Newswise — MOUNT VERNON, Iowa – Fred Taylor, Cornell College class of 1943, left campus in February of his senior year to enlist in the Army Air Corps Reserve for World War II. Although he completed his degree, he missed his graduation ceremony.
Eighty years and eight Cornell College presidents later, Taylor led the Class of 2023 in turning their tassels at Commencement, receiving his diploma at age 101, on May 14, 2023.
“I was amazed the Class of ’23 took right to it, and applauded,” Taylor said by phone the day he returned home to California. “It really makes up for what I missed. It feels like I’ve completed my experience at Cornell College.”
Taylor arrived early and received a pre-Commencement campus tour and met with President Jonathan Brand. He called it the “royal purple treatment.”
Being on campus brought a flood of memories, he said, “especially at Bowman Hall where Peggy and I met, of course. And Armstrong, where I had classes and acted in the little theatre.”
After Taylor left campus in 1943 he flew fighter planes, despite his mother’s wishes that he join the military band. The Springville, Iowa, native was married to Peggy Elaine Newberg ’46 for 75½ years and taught band in Bayard, Iowa, and in the La Mesa-Spring Valley School District near San Diego.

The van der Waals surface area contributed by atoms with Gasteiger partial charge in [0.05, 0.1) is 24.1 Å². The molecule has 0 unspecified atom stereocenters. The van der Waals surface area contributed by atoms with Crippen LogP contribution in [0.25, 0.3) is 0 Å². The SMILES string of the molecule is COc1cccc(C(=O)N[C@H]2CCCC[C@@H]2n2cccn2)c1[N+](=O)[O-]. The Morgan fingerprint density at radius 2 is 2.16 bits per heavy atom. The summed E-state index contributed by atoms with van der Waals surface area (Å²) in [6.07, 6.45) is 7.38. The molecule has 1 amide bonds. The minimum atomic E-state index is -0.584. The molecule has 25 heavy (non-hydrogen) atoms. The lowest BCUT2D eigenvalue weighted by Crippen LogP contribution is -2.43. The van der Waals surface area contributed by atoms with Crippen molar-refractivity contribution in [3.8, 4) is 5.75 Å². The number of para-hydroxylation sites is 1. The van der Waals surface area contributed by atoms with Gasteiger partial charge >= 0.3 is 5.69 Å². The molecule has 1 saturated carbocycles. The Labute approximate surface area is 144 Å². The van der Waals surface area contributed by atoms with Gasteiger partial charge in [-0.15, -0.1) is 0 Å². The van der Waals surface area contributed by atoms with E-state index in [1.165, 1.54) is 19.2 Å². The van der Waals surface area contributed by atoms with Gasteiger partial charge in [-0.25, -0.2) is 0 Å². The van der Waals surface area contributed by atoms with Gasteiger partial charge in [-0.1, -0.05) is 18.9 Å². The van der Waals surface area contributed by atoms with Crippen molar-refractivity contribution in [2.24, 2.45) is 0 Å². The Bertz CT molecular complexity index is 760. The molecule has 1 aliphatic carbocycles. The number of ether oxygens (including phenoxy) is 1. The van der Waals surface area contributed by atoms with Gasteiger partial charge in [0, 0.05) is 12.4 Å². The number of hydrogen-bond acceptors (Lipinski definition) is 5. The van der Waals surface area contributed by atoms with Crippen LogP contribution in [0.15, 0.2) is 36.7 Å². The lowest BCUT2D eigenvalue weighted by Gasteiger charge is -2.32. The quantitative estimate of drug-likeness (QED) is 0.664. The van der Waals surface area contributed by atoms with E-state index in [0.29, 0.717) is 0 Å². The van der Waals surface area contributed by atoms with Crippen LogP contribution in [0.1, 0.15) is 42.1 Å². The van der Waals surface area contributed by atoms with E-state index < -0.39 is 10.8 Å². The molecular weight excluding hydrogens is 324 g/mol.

Their daughter, Linda Taylor, wrote President Brand to ask if her father could attend Commencement. She told him she wanted her father to finally have the special experience of graduation day, “with all the joy that it entails.” She surprised her 101-year-old father with airplane tickets and arrangements.
“Better late than never, I think!” Linda said.
Fred Taylor, who never expected to experience his college graduation, was mentioned frequently during the ceremony and was a focus of the President’s charge to the graduates.
The smile on his face was infectious as he finally experienced his Commencement ceremony–80 years in the making.
Taylor’s joy became everyone’s joy on graduation day.
About Cornell College:
Cornell College is a liberal arts college of approximately 1,000 students in Mount Vernon, Iowa. Cornellians have been living, learning, and teaching on the block plan, One Course At A Time, since 1978. Each 18-day course can take students and professors off-campus and even out of the country due to the block’s flexibility, and students fully immerse themselves in their topic of study, taking field trips, diving into research, creating an art exhibit, or exploring issues in the local community. With students from 47 states and 19 foreign countries, as well as renowned faculty, speakers, and entertainers, Cornell offers the world from its campus.